December 3, 2001
Downtown Master Plan in the works
by Bronwyn Wilson
Senior Staff Reporter
WOODINVILLE - It was a hit song in the 60s and blared over the airwaves on every radio station. British singer Petula Clark belted out, "Don't hang around and let your problems surround you, there are movie shows ... downtown. Maybe you know some little places to go where they never close ... down-nnn, town-nnn...." Since then, other singers may have attempted to sing about the comfort and joys of downtown, but none have ever sung it quite like Petula.
However, over at Woodinville City Hall something even better than singing about downtown is in the works. The city is currently developing a plan to make downtown Woodinville as enjoyable as possible. A study for a Downtown Master Plan is a current City Council priority. The purpose for the plan is to work toward goals for the downtown area, such as encouraging mixed-use housing and installing more convenient paths for pedestrians and bicyclists. To assist with the downtown design, the city hired the firm Crandall Arambula of Portland, Oregon.
City Planner Carl Smith says the city wants the Downtown Master Plan to meet certain objectives, one being to build a strong linkage between City Hall, the downtown section and the Sammamish River.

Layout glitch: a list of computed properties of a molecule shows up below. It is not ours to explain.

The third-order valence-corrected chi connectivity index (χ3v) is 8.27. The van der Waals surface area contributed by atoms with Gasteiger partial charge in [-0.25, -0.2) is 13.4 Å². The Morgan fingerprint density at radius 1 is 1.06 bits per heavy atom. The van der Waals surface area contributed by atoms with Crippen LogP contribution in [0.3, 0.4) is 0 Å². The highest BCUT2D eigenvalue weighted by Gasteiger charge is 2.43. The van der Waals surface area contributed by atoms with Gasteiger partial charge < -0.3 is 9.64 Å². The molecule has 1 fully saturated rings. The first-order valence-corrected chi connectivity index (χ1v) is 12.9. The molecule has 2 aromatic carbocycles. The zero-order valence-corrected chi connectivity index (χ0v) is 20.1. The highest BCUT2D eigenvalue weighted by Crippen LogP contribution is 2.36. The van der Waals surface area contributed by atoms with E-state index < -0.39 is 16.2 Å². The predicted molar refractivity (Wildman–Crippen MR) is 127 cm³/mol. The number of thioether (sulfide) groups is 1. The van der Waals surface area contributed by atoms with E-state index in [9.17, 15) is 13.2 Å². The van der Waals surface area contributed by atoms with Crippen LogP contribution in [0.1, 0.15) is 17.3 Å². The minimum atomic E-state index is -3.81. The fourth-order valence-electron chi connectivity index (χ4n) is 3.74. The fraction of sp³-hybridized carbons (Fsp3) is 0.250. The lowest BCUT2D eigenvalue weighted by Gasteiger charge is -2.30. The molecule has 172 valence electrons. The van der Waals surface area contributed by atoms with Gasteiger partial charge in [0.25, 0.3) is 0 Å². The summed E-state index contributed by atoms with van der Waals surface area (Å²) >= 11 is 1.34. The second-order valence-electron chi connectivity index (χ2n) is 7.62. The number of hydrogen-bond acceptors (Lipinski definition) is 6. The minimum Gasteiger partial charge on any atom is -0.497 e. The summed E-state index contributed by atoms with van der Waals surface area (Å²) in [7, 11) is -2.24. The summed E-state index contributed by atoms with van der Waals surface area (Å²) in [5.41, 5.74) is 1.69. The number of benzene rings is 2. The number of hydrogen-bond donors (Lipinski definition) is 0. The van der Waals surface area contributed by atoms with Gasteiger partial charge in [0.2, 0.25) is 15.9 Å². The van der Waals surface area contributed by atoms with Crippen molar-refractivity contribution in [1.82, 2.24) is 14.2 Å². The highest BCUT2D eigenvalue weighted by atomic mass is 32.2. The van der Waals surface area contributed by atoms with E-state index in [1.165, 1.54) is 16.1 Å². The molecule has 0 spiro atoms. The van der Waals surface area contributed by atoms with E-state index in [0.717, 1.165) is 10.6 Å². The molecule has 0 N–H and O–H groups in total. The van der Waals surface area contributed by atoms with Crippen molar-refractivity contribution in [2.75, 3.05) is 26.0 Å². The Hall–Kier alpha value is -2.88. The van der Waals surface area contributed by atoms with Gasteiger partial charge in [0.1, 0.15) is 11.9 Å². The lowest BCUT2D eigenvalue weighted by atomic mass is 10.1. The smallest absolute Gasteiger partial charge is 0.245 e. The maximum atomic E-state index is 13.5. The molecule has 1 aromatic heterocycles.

In addition, mixed-use housing is a part of the downtown vision. Buildings using the ground floor for professional offices with floors above it used for condominiums are referred to as mixed-use housing. Smith explains that this type of housing has proved successful for many local communities. "One of the important benefits to mixed-use housing," he says, "is that it makes for a more vibrant community."
He goes on to say that people who live downtown and patronize the movie theaters and shops in the evenings are not only helping local business profits, but are also keeping crime down. "Studies show this has a beneficial impact on reducing crime, and encouraging community involvement," Smith says. "When people are living downtown, it's their community and they care about it. They identify with their town more."
The city plans other upgrades, such as extending city streets to improve vehicular, pedestrian and bicycle access. They will also study ways to improve environmental aspects.
"The downtown plan will look at opportunities for more open space," says Smith. As properties redevelop, the city will encourage increased landscaping and environment-friendly green space.
It's estimated that it will take six to nine months to come up with the complete Downtown Master Plan. But when it's completed, the plan will address regulation changes, policies, themes, and street furniture in an effort to create a unified feeling of the area.
Once approved, the plan will act as a guide for developers to abide.
The public will soon be invited to share their ideas and vision for the downtown area. "We're planning an initial kick-off meeting, probably in January." Smith says. "There will be a number of opportunities for public involvement."